4. Read out of doors
On a pleasant day, it’s positively dreamy to read in the open air. Read a nautical novel while you lie on the beach, or take a short, not-heavy-in-your-bag classic when you visit the park. Trees make good reading spots, too…if you’re up in the branches, you’ll be less likely to be seen and interrupted, right?
5. Learn your librarians’ names
You see these people often…right? Make a more personal connection with your local library by learning the names of the people who work there. Ask them for book recommendations!
6. Finish each book you start (unless you abandoned it on purpose)
I believe you can gain value from any reading experience. However, I think it’s also fine to quit a book if you don’t like it–especially if you find it distasteful, if it hits your triggers, or it’s boring and not a great fit. (For future reference, here’s a handy method to check books for trigger warnings.) So if you intentionally set a book aside, fine. But don’t leave books unfinished simply because you never got back to them or had to return them to the library. This can become a bad habit, and it will detract from your reading experience.
7. Explore more genres
Stretch yourself out of your reading comfort zones every now and then. You might be surprised to find new favourites, like this reader who discovered five wonderful authors she’d missed! (Check out the book lists on this site for inspiration!)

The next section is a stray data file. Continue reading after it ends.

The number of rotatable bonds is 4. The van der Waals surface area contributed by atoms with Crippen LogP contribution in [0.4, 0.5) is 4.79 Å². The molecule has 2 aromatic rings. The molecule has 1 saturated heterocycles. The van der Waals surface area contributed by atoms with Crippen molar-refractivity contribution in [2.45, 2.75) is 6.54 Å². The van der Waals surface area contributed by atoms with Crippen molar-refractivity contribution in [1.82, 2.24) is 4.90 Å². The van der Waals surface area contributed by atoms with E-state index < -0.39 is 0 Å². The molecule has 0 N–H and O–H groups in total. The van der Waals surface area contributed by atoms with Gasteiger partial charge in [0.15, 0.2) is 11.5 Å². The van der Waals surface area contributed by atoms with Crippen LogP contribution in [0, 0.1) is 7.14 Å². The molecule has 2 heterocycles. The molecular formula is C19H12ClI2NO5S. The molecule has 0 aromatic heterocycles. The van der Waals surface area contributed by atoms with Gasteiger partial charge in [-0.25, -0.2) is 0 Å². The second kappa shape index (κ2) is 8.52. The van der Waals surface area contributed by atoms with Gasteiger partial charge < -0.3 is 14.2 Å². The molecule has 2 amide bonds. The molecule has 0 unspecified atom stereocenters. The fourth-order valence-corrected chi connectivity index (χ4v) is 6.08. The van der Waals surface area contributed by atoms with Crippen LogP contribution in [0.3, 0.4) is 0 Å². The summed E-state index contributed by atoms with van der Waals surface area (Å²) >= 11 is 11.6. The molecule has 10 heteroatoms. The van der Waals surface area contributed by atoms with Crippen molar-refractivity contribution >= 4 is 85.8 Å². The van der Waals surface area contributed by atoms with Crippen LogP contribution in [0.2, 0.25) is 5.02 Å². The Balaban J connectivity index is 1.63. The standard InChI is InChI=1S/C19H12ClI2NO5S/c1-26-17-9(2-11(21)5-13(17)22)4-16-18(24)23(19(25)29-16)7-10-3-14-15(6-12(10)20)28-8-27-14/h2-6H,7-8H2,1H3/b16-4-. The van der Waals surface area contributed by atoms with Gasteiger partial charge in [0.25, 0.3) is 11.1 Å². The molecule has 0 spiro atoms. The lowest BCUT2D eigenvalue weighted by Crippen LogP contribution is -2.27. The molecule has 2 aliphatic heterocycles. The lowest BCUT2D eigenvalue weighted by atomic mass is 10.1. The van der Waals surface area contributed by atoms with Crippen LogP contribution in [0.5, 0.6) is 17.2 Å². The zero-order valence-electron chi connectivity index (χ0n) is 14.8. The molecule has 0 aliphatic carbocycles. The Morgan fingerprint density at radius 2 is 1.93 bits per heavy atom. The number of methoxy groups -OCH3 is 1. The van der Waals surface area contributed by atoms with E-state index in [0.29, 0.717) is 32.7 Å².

8. Read the book before you watch the movie
The book is almost always better, right? You can preserve your experience of the story by encountering it first in print. You’ll be allowed to form your own impressions and pictures of characters and settings…something you might not be able to do if the movie’s images are already in your mind.
9. Always be ready with the next read
Get books in your queue so when you finish one you can jump into the next. This will keep your reading momentum going so you don’t fall into one of those dry spells (which tend to extend alarmingly if you’re not careful).
10. Declutter your bookshelves
Do this at least once a year! It may be painful the first time, but it’s a healthy practice for bookworms. Here’s how to declutter books.
11. Write to authors you appreciate (and if they’re still alive, actually send your letter)
I doubt authors ever get tired of hearing thoughtful thank yous from their fans. Hunt down contact info for an author you love, and drop them a note! Handwritten letters are more rare these days, so if you can find an address, go that route. You never know when an author might write back! Also: what would you say to an author who’s passed away? Pretend they haven’t and write them a letter in your journal. It will help you feel connected to their work and give you new insights as you sort through what you loved about the book.